In addition to Angola, the company has a stake in a wildcat play in Somaliland, the breakaway region of Somalia, which is operated by Genel. Drilling is ongoing in a nearby block and that will dictate whether Afentra retains its position or decides "at some point [to] farm down our interest," since the company is not interested in spending exploration dollars, McDade said.

Afentra is also keen to stop flaring, including in Angola by potentially exporting LNG from its gassy Punja discovery. "If we can stop flaring... then actually we're having a positive incremental benefit from an emissions and energy transition point of view," McDade said, summarizing his pitch to shareholders.

Accretive deal

Blocks 3/05 and 3/05A in the Lower Congo Basin offshore Angola, the company's first major acquisitions, "fitted in really well" to the strategy, McDade said. "Big fields, 2 billion barrels in place, mature. Production has declined but there's a lot of untapped potential." State-owned Sonangol took over 3/05 from TotalEnergies a decade ago but has not developed the asset. 3/05A meanwhile has production potential close to infrastructure.

Following completion, expected in Q4 2023, Afentra's interest acquisitions from Croatia's INA, BP-Eni venture Azule and Sonangol will give it a non-operated interest of 30% in 3/05 and 21.33% in 3/05A, equivalent to roughly 6,000 b/d of production, with the blocks producing 19,100 b/d and 1,200 b/d respectively at the moment.

The deals were "a bit tricky to coordinate," McDade said, but offer a "balanced equity position for all parties", are very accretive, did not require raising any equity, come with over a year of cashflow from the assets, and have contingencies, with Afentra protected in case of low oil prices -- although McDade said he is "quite bullish" on prices in the medium term.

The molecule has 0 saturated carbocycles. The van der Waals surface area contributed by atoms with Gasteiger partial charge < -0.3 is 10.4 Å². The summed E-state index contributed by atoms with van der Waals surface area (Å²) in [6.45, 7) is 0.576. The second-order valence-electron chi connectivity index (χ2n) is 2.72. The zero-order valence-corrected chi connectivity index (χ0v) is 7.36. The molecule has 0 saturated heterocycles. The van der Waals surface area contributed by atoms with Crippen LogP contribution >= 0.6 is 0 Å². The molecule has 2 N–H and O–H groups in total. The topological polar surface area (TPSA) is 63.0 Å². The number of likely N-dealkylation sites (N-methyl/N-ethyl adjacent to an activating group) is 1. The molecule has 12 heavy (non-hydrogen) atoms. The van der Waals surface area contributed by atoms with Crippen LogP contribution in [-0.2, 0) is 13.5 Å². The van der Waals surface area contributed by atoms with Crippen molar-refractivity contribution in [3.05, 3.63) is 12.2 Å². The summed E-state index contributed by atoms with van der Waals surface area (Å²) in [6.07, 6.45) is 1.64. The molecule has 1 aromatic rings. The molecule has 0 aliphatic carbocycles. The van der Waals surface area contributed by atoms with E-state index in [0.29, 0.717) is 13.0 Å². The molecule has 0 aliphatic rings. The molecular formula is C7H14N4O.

"We see opportunities for ESPs [electric submersible pumps], infill drilling, water injections really improving. Just all the classic things you'd be doing with an old mature field to offset decline and boost production," he said. "We think this asset with the fullness of time, between 3/05 and 3/05A has got the potential to go up to even as high as 30,000 b/d."

Angola's government, he added, is "using Afentra as an example [that] you can be a small, medium-sized company and you're now very welcome." The West African country, which is struggling to reverse a sharp production decline in recent years due partly to underinvestment, accepts that it needs to be open to smaller companies and make its blocks commercially attractive, McDade said. "My view is that they are doing both."

According to estimates, some 15 billion barrels of Angola's reserves are still to be produced, while majors like ExxonMobil and TotalEnergies are shifting towards wildcat plays in Namibia and Guyana, and less carbon intensive projects.

Afentra is keen to rapidly build its portfolio, although McDade concedes it is starting from a modest base. "I'm impatient, I want to push on," he said. "People tell me you're only two years in and that's not a bad start, but we will grow."